Perhaps that’s the nature of the game. The whole thing is a female fantasy. The same way a man watches a porno and fantasises that a powerful and satisfying sexual encounter can come so easily and with so many willing partners is as false and as fantastical as the idea that a woman, just by virtue of her being there, has two gorgeous men to choose from. I had also read that with romantic films the professions of the main characters were as if a teen imagined what they’d be like as an adult, devoid of the pressures and disappointments of reality. This film has that, Reese Witherspoon is a product tester that uses a flamethrower on frypans in a colourful lab, Tuck and FDR hit on models at parties before shootouts. That’s something I recognised from years of watching Alias: non-descript villains, terrorists or spies with no political or national connection to any real-world enemies of the west, attending lavish parties in foreign countries. Lavish parties are always a great way for the protagonists to dress up and mingle while hip music plays. It’s a strange, unrealistic conceit. There’s no building up of a legend for the spy to use, no months of intell and confidence work to move up through the ranks of a terrorist organization, no, it’s all Audi sports cars and nightclubs.

But there is something I noticed in Chelsea Handlers character. She has a large role as Witherspoon’s best friend and confidant, with strange, obscene (sometimes clipped) phrases peppered throughout the script. Handler is strangely wooden, but from what I’ve seen of her that deadpan delivery is her style. I imagine a lot of her lines were improvised, and it lead me to realise that pretty much the whole main cast is either playing themselves or playing characters they’re known for to an extent. Witherspoon plays possible the a-typical female romantic comedy lead typical of the post-Meg Ryan era. I think they cast Handler right off her show with little direction and Hardy seems pretty much like himself, which makes me want to meet him all the more, he seems nice.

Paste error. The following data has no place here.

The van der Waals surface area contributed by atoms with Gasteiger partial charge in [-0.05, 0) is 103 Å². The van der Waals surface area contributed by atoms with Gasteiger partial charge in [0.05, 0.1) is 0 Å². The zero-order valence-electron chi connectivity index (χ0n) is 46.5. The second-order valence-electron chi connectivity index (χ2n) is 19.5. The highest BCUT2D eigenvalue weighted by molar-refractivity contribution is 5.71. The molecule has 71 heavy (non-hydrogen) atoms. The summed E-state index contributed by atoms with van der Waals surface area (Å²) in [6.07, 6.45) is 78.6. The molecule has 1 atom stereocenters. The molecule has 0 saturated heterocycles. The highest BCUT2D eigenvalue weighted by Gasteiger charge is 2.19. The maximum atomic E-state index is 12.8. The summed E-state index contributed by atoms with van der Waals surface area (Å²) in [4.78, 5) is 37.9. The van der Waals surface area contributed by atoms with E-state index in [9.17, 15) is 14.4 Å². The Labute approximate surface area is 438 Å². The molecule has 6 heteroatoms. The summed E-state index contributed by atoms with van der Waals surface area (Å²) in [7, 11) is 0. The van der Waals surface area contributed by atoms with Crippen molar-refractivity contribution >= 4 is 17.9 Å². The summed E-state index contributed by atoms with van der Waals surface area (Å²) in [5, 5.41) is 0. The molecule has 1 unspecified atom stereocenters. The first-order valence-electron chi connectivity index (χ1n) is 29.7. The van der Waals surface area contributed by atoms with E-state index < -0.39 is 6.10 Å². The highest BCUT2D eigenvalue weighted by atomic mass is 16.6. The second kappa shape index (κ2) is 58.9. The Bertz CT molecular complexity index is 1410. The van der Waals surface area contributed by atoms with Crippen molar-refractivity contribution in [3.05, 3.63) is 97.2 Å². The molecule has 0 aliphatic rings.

But with Chris Pine you have a massive arsehole. I don’t think he’s a prick in real life, but he does play those handsome arrogant frat boy characters a lot. Whereas in something like the excellent Carriers his arrogant frat boy is given some depth, here he’s a prick all the way, and the film just confirms that happiness will always be bestowed on those who don’t want nor need it.


I suppose I should mention here just how despicable the characters are, in particular Pine’s character. He’s the lecherous douchebag who sleeps around, while Tom Hardy wants something long term and meaningful with a spouse, so he signs up for online dating and meets Witherspoon. Then Pine picks her up ina  DVD store. They all start dating and Pine develops feelings, despite the fact that his best friend bagged her first, in a manner of speaking. There’s one scene where he’s alone I his apartment and he gets a booty call from a hot Australian flight attendant, which he turns down because he’s developed feelings for Witherspoon. Add to that he fucked her when he said he wouldn’t. Then in the end it turns out that he fucked Hardy’s wife (with whom he’s had a kid with, broken up and reconciled) once in the past and that Hardy never fucked Witherspoon as we were led to believe, so Pine has smashed his dick into everything. A petty thing to take umbrage with, but when the whole film is about a competition between two men it’s hard not to notice when someone wins and another looses. The film then ends with them fighting. I’m reminded of Chronicle, where the character you relate to the most gets fucked over but the guy who’s a dick wins in the end.

It lead me to think again of the female fantasy. It is said that many women want to date bad boys because they think they can change them and make them monogamous, more into what they want them to be. I think the reason why Witherspoon chooses Pine in the end is for that reason. He’s a debauched ladies man, and she wants him faithful and committed, while Hardy WANTS commitment, has a son of his own and WANTS to settle down; there’s nothing for her to change or manipulate. A misogynistic thought perhaps, and I know for sure that I’m reading too deeply into something that’s not designed to be read into, but there you go. Oh, and there’s a point I was thinking in regards to people that, when they have a kid and break up, Middle America and Hollywood demand that they get back together and form a nuclear family again. Tuck cant have a child with an ex and start a new one with Witherspoon, that wouldn’t be proper. For a better explanation of that and how that’s annoying, read this.


So yeah, the film overall had some funny moments, some inappropriate scenes. And while the film wasn’t great by any stretch of the imagination, I didn’t have a bad time watching it, truth be told. That’s mainly because of Tom Hardy, adding the right level of engagement. I was annoyed when he wasn’t around, and wanted desperately for him to say “Everything the Circus thinks is gold is shit” into a reel-to-reel machine again and again (that’s a bit inside, but still). It won’t ruin your day to watch it, but it is strangely dark to an extent, what with all the strange, lecherous characters on display. And I have to say, even as a straight man, I’d let Tom Hardy kiss me on the mouth. I’m just saying.